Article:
With her rich velvety vocal style, consummate piano playing and – let's be honest here – her stunning good looks, she came on like a breath of fresh air in the mid-1990's, injecting new life into a tired genre. She has since become the undisputed new first lady of jazz despite a slew of jazz-inspired artists following in her wake (Norah Jones, Katie Melua, Jamie Cullen et al).
This album was always going to be a significant one as it's her first release since she married Elvis Costello. And guess what? He's all over it! Not in the flesh so to speak, but he has co-written about half of the original songs here in collaboration with his new bride while a cover of his most jazz-influenced song, "Almost Blue" is also included.
The originals are mainly romantic ballads and torch songs, albeit with a typically quirky edge, while the heavy orchestration of her commercial breakthrough album The Look Of Love is largely abandoned in favour of a smaller jazz combo with Krall's piano to the fore. Costello fans will immediately recognise the lyrical approach in lines such as, "The glitter on a paint and plaster face" from "Abandoned Masquerade" while "I've Changed My Address" could well be the story of his getting together with Krall ("An invitation came my way knowing it's dangerous to follow"). Krall meanwhile contributes the telling line: "Who knew when I started that I'd find a love and bring him home" (the couple now live in her hometown of Vancouver) while the title track is not unlike that of Costello's collaboration with Burt Bacharach on "This House Is Empty Now."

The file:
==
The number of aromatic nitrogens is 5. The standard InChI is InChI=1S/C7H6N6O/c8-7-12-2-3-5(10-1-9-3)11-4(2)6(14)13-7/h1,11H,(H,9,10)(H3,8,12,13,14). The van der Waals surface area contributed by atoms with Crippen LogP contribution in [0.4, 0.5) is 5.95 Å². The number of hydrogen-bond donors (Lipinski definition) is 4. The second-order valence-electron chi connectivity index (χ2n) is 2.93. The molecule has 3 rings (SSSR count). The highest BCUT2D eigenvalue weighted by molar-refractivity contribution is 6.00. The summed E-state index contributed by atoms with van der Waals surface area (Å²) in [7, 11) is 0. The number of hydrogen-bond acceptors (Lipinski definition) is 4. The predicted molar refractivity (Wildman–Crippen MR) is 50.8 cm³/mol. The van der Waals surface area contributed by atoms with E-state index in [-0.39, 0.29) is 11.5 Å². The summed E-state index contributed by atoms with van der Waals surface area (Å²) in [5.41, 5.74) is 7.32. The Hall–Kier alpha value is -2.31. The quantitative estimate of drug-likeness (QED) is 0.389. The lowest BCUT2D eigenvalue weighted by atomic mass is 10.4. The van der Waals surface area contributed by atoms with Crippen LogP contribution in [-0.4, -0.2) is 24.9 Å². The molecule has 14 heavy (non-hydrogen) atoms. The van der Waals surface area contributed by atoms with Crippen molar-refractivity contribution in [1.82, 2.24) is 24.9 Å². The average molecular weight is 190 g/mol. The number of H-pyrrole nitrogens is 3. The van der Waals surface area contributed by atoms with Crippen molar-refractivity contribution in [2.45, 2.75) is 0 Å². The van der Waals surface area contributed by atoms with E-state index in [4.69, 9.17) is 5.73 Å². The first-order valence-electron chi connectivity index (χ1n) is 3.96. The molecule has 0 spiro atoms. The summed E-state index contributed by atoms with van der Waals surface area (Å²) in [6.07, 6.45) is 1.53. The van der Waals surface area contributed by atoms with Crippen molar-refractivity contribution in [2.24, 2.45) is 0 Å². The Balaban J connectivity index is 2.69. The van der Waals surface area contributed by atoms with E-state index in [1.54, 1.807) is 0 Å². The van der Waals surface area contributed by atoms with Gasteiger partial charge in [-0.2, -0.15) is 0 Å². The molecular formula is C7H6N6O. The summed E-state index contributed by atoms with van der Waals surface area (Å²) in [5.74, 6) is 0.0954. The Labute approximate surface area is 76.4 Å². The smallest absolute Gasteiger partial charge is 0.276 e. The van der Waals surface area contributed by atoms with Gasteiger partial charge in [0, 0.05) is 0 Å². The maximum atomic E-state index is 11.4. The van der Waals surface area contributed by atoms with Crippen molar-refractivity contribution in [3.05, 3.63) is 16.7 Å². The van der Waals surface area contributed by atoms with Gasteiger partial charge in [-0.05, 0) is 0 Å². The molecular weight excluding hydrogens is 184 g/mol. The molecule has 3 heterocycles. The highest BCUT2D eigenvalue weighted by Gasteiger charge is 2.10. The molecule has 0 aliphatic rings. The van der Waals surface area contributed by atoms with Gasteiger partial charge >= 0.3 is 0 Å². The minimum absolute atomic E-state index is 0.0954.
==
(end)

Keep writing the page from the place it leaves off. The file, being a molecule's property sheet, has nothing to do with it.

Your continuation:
Of the remainder, "Love Me Like A Man" will be familiar through Bonnie Raitt's version of the Chris Smither song. Tom Waits' "Temptation" is given a respectful treatment, and the only song here which veers away from the strict confines of jazz forms towards a more folk pop is an exquisite version of fellow Canadian Joni Mitchell's "Black Crow."
Not an album designed to win over more mainstream audiences, The Girl In The Other Room is proof that Krall is in it for the long haul.